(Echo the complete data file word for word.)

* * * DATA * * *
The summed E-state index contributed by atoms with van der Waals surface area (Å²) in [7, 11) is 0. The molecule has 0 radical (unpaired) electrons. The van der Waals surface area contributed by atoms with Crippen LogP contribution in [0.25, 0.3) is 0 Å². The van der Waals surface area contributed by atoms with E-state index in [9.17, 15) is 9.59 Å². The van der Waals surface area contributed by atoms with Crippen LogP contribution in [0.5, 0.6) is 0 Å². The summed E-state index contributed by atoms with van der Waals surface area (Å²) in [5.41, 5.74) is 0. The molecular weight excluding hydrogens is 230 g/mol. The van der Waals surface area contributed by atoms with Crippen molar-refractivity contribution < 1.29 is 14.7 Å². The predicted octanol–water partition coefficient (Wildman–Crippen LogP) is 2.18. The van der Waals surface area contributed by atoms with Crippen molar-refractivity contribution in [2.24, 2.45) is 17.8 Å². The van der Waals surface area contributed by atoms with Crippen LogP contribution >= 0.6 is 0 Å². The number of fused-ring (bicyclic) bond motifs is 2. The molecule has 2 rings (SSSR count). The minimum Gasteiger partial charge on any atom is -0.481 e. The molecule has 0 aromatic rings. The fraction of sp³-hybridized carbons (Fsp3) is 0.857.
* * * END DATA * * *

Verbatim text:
The summed E-state index contributed by atoms with van der Waals surface area (Å²) in [7, 11) is 0. The molecule has 0 radical (unpaired) electrons. The van der Waals surface area contributed by atoms with Crippen LogP contribution in [0.25, 0.3) is 0 Å². The van der Waals surface area contributed by atoms with E-state index in [9.17, 15) is 9.59 Å². The van der Waals surface area contributed by atoms with Crippen LogP contribution in [0.5, 0.6) is 0 Å². The summed E-state index contributed by atoms with van der Waals surface area (Å²) in [5.41, 5.74) is 0. The molecular weight excluding hydrogens is 230 g/mol. The van der Waals surface area contributed by atoms with Crippen molar-refractivity contribution < 1.29 is 14.7 Å². The predicted octanol–water partition coefficient (Wildman–Crippen LogP) is 2.18. The van der Waals surface area contributed by atoms with Crippen molar-refractivity contribution in [2.24, 2.45) is 17.8 Å². The van der Waals surface area contributed by atoms with Crippen LogP contribution >= 0.6 is 0 Å². The number of fused-ring (bicyclic) bond motifs is 2. The molecule has 2 rings (SSSR count). The minimum Gasteiger partial charge on any atom is -0.481 e. The molecule has 0 aromatic rings. The fraction of sp³-hybridized carbons (Fsp3) is 0.857.